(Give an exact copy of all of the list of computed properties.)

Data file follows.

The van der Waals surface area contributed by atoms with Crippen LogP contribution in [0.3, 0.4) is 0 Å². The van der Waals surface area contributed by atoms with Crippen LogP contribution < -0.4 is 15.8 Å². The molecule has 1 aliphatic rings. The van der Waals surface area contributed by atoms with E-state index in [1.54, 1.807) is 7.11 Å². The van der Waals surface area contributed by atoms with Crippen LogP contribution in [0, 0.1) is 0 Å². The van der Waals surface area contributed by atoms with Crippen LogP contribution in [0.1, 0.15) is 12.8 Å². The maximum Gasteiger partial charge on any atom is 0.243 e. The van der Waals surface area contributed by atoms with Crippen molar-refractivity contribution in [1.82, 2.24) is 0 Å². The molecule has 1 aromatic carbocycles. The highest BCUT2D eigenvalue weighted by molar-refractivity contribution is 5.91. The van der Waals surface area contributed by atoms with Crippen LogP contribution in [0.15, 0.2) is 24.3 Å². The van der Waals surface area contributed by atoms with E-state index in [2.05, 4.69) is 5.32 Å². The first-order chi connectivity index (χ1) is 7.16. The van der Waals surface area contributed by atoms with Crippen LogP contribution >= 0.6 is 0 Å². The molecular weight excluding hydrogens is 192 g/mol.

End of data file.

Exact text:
The van der Waals surface area contributed by atoms with Crippen LogP contribution in [0.3, 0.4) is 0 Å². The van der Waals surface area contributed by atoms with Crippen LogP contribution < -0.4 is 15.8 Å². The molecule has 1 aliphatic rings. The van der Waals surface area contributed by atoms with E-state index in [1.54, 1.807) is 7.11 Å². The van der Waals surface area contributed by atoms with Crippen LogP contribution in [0, 0.1) is 0 Å². The van der Waals surface area contributed by atoms with Crippen LogP contribution in [0.1, 0.15) is 12.8 Å². The maximum Gasteiger partial charge on any atom is 0.243 e. The van der Waals surface area contributed by atoms with Crippen molar-refractivity contribution in [1.82, 2.24) is 0 Å². The molecule has 1 aromatic carbocycles. The highest BCUT2D eigenvalue weighted by molar-refractivity contribution is 5.91. The van der Waals surface area contributed by atoms with Crippen LogP contribution in [0.15, 0.2) is 24.3 Å². The van der Waals surface area contributed by atoms with E-state index in [2.05, 4.69) is 5.32 Å². The first-order chi connectivity index (χ1) is 7.16. The van der Waals surface area contributed by atoms with Crippen LogP contribution >= 0.6 is 0 Å². The molecular weight excluding hydrogens is 192 g/mol.